Coca-Cola brand strategy / positioning case study

Coca-Cola Brand Strategy Analysis

FMCG Non-alcoholic beverages – soft drinks

Owner of the brand:
The Coca-Cola Company

Key competitors:

Brand essence

An iconic drink for everyone, bringing happiness and refreshment.

Brand values

Happiness, refreshment, inclusiveness, togetherness.

Brand character

Warm, friendly, positive, innocent, global, for everybody.

Dominating archetype

The story of how the most iconic soft drink brand in the world came into being is not widely known and, for understandable reasons, The Coca-Cola Company prefers to keep it this way. In the second half of the 19th century, Vin Mariani[1] was a popular alcoholic drink based on wine and cocaine (which at that time was believed to have many medicinal properties). Vin Mariani inspired John Stith Pemberton to create his own version of coca wine, enriched with kola nut (caffeine source). He called it Pemberton’s French Wine Coca[2] and positioned as a medical tonic helping with morphine addiction (quite common among those injured in the Civil War) and nervous diseases. It was sold mainly in Atlanta, Georgia. However, Atlanta delegalised alcohol in 1886 and, for that reason, Pemberton created a non-alcoholic formula of the drink (still containing cocaine). It was sold as syrup which mixed with carbonated water was sold at pharmacies as a fountain drink called Coca-Cola.





Cocaine was removed from Coca-Cola in 1903[3]. Since then, the overall product formula of the original Coke beverage hasn’t changed. The Coca-Cola Company did once attempt to improve the taste of its flagship product: In 1985, after conducting extensive research, it launched New Coke. New Coke in ‘blind taste tests’ (when consumers compare the taste of different products without knowing which brands they come from) performed better than not only the original product, but also its main competitor, Pepsi, to which, at that time, Coke was losing its market share (hence the new launch).
What Coca-Cola didn’t take into account was how attached people were to the ‘old Coke’. After huge consumer push-back, less than three months after introducing the new formula, the company announced the return of the original Coke. Both products were available on the market until 2002, when New Coke was discontinued.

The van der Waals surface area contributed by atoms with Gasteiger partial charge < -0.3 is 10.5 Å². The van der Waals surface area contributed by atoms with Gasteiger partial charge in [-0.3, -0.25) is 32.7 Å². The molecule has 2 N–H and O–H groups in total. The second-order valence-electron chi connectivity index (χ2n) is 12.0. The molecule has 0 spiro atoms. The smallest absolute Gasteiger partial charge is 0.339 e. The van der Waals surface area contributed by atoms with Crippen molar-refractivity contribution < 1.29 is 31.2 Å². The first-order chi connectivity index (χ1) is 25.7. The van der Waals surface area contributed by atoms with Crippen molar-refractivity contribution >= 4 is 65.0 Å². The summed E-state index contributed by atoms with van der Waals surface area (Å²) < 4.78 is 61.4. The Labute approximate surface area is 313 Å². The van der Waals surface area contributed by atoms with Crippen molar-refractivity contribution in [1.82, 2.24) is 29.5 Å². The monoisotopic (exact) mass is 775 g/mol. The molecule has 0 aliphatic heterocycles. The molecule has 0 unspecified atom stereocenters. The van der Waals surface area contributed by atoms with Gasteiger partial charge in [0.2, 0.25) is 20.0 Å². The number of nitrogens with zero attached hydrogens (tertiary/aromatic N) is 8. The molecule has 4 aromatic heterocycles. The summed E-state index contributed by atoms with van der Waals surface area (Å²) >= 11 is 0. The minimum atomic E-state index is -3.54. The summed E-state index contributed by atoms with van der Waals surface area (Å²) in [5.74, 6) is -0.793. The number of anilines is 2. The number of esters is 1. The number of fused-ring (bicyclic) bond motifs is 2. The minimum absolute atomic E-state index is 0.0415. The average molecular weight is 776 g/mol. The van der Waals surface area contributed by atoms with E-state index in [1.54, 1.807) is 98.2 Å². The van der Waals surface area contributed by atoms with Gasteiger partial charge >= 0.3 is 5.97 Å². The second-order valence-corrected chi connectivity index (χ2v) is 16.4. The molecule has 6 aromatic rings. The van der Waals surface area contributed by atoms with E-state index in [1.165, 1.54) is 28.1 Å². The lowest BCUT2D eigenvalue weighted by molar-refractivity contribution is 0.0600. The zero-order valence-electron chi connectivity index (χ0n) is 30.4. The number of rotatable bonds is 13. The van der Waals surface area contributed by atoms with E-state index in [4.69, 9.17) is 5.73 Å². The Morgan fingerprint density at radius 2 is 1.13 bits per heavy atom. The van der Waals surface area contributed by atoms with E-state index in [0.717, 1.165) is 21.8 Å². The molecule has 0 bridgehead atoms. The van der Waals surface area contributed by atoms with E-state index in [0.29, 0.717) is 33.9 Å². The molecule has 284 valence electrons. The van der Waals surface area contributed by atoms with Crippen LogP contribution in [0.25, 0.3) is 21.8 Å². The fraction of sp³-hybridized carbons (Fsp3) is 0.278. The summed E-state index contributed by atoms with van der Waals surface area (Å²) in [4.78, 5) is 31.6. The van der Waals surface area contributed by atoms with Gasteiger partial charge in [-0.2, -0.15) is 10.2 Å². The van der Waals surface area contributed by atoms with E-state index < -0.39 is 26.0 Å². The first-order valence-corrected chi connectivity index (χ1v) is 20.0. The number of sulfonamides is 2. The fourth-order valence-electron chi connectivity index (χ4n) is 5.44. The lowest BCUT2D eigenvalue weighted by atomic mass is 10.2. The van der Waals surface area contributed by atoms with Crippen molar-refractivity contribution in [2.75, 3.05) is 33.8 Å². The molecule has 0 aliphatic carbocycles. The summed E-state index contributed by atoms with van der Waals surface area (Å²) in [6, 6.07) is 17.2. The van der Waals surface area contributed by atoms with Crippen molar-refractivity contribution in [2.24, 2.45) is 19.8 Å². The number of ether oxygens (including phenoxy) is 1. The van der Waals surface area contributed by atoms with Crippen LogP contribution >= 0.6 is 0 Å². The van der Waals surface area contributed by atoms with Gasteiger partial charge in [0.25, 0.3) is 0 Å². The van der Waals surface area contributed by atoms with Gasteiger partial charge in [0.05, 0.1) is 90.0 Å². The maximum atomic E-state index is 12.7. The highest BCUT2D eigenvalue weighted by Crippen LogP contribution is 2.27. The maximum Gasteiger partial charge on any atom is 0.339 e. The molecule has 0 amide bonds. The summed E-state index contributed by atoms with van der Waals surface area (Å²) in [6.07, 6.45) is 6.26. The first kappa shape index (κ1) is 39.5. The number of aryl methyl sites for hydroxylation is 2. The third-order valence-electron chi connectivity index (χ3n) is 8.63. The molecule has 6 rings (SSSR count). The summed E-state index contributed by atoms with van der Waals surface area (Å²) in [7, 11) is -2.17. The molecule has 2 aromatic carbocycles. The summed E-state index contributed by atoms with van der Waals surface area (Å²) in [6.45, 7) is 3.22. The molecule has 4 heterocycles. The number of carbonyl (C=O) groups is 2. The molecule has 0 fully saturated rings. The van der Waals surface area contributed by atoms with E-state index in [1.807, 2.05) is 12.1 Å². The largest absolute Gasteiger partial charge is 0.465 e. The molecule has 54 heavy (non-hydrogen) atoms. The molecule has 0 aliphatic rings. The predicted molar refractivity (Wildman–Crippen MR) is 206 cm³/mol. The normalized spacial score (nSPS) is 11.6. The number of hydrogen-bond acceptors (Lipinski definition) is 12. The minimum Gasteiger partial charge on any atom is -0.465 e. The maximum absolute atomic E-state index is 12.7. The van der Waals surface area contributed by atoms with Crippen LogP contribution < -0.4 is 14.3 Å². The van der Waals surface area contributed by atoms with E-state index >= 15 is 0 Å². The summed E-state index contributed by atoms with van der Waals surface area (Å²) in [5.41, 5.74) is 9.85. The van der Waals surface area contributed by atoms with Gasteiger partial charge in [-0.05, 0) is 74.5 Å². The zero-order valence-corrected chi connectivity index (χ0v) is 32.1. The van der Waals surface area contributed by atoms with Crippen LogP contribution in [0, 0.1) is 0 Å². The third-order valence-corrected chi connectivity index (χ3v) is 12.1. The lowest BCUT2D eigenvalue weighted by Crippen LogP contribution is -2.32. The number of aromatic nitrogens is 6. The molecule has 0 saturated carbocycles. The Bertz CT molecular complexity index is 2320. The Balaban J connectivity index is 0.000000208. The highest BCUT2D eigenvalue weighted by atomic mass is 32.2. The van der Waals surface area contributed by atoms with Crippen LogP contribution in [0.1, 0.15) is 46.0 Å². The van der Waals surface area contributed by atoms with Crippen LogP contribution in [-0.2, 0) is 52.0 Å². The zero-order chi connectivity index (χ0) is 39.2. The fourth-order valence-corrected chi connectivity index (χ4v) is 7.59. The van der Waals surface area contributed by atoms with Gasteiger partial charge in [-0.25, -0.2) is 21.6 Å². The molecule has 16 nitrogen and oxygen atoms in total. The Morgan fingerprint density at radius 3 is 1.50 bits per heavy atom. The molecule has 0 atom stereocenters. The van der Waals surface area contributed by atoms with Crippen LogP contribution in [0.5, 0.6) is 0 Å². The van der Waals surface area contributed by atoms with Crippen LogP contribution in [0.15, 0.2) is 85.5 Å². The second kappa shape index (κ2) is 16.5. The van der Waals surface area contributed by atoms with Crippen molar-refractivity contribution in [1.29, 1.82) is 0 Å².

The launch of New Coke is one of the most instructive rebranding case studies of all time (Coca-Cola calls it “one of the most memorable marketing blunders ever”[4]) as, even though it led to a new product failure, it reenergised the category and boosted sales of the original product.


One of Coca-Cola’s major success factors has been how consistently it has followed the same brand strategy for decades. The fact that the iconic brand has been based on the same pillars: taste and refreshment at the functional level, and happiness, optimism, inclusiveness and togetherness at the emotional, has significantly contributed to its timeless status.
In recent years, this brand strategy has been executed via different communications platforms. Between 2009 and 2016, Coke’s communication was based on the “Open Happiness” philosophy emphasizing purely emotional benefits (happiness and optimism). In 2016, the brand moved from image-driven communication to strengthening a product role in its marketing activities with its “Taste the Feeling” campaign. Marcos de Quinto, former Coca-Cola CMO, explained back then: “We’re going from ‘Open Happiness’ to exploring the role Coca-Cola plays in happiness.
In 2021, the brand introduced “Real Magic” and launched its first global campaign in 5 years. The promise of “Real Magic” is an inclusive proposition emphasizing that “what we share in common is greater than what sets us apart”[5] and that “unexpected moments of connection”[6] have the power to “elevate the everyday into the extraordinary”[7]. Selman Careaga, president of the global Coca-Cola category, said: “‘Real Magic’ is a new philosophy that will guide everything we do with our brand. (…) Coke will invite everyone to embrace the magic of humanity.[8]